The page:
By John Burton
RED BANK – In the closing days of 2016 the borough’s volunteer fire department under went its largest reorganization in the department’s more than 140-year history.
Christopher Soden, who has been with the department since 1998 with the Union Hose company and comes from four generations of members, served as the department’s 2016 chief. For much of the last year he worked on the reorganization of the department. His plan was for consolidating some of the companies and members, along with redistributing fire trucks to the different locations.
“We’re trying to get everyone to work together and be a stronger unit,” Soden said.
Borough Councilman Michael Whelan, who serves as the council’s fire and police commissioner, and Soden acknowledged that active and overall membership in the department is down. This is a situation not unique to Red Bank, as communities everywhere confront ways to address membership shortfalls, as older members die or move away and younger generations simply don’t have the time or interest to dedicate to training and participation.
In the last couple of years, borough officials sold the two firehouses the municipality owned, first the Liberty Hose Fire Company’s house on White Street in 2014, and then last year the Independent Fire Company on Mechanic Street. The locations were sold in a bidding process to private developers, which means, Whelan noted, the properties are now subject to property taxes, having been exempt as government property.
A third firehouse, Relief Engine Company, is owned by Red Bank Catholic High School. The school acquired the attached structure, former police headquarters on Monmouth Street. The borough continues to use the house for $1 a year for a 99-year lease from the school, as well as gets to keep its veterans’ memorial on the building’s grounds.
The remaining fire companies, which are independently incorporated, own their houses. But with the loss of a couple of homes for companies, Soden began under taking restructuring and consolidating the department, which has long been discussed but never acted upon.
The restructuring involves in part relocating three fire companies, with Relief Engine, Independent Engine and Liberty Hose now based in Relief’s firehouse on Drummond Place. In addition, MONOC emergency and ambulance services will operate out of that location. The borough had contracted to use MONOC for emergency services as the borough’s First Aid squad was also having difficulty recruiting new members. MONOC had been functioning out of the First Aid facility, Spring Street; Liberty Hose had been moved to the First Aid building following Super Storm Sandy in 2012, when the storm had impacted the already deteriorating White Street firehouse.
Consolidating the emergency services and fire companies “into the center of things,” in the downtown area makes perfect sense, Whelan said.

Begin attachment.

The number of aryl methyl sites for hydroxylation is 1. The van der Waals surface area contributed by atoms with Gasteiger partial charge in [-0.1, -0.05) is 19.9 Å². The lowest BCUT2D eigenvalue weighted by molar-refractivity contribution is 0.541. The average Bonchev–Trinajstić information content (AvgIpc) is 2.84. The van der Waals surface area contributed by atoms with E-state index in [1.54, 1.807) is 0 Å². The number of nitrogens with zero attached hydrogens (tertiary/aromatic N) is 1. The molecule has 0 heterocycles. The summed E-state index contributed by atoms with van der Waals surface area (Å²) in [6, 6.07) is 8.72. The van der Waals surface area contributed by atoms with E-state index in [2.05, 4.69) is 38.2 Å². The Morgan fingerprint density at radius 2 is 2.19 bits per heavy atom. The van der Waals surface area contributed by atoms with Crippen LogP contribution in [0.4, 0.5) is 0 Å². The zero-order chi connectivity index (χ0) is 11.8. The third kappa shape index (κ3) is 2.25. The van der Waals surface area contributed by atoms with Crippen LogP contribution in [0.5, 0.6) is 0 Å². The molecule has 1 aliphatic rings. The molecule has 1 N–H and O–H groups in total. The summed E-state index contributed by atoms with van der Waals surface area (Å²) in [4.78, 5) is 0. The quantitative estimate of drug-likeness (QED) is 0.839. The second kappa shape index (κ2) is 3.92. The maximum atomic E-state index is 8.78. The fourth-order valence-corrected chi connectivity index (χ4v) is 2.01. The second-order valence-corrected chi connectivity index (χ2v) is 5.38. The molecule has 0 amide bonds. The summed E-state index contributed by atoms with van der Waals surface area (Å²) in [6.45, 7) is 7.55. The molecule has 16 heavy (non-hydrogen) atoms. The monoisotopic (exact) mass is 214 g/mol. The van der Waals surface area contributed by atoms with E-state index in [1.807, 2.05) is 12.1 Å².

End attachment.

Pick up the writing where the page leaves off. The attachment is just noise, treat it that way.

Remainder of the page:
One of the firetrucks that had been housed at the Relief company has been moved to West Side Hose company on Leighton Avenue, providing additional resources for the company west of the train crossing, and will delay the purchase of a new truck for a year or more, according to Soden.
A more than 25-year-old firetruck will be sold instead of replacing it. Trucks are generally replaced after that amount of time, with a new truck costing upward of $600,000, Whelan and Soden said.
“So, that’s a win, big time,” Whelan said.
Bringing together men and equipment means a more unified and efficient operation that will build on department camaraderie and morale, given the obstacles in recruitment, Soden stressed.
“It makes it the Red Bank Department,” as opposed to various companies, Whelan added.
The plan was approved twice by the department’s Ex-Chiefs Advisory Committee, a group that offers support to the current chief, Soden said.
But it hasn’t been all smooth going, he said. Initially, “It was like beating my freaking head on the wall,” he said. Members of individual companies remain fiercely loyal to their companies and many objected to consolidation in the beginning but most have come to accept it as necessary, Soden added.
Red Bank has six fire companies, with the oldest, Navesink Hook and Ladder, 7-9 Mechanic St., first established in 1872. The late 19th and early 20th century was a time of horse-drawn fire wagons, with hand water pumps for the hoses. The number of companies was needed back then to access different parts of the community should a fire break out; and given the town has long been divided by train tracks, fire companies were needed on both sides of town, Soden pointed out.
Now, though, Whelan said these consolidation steps were necessary for the department’s survival. The alternative might have been going to a paid department, like Long Branch. But that would have been very onerous given the costs attached. “I can tell you right now we don’t have that kind of money,” to support a paid service, he said. Whelan said Long Branch’s paid department costs about $6 million a year to operate.
Hopefully, sometime in the future, Whelan said he would like to see it further consolidated to two larger locations – one on the East Side and one the West Side – where both could house the larger aerial trucks and the other engines providing the needed coverage for both sides of town.
The department overall answers roughly 40 calls a month, Soden said, upward of approximately 500 a year.
The Red Bank department operates a fire police company, fire cadet program, scuba rescue team and a ladies’ auxiliary unit.
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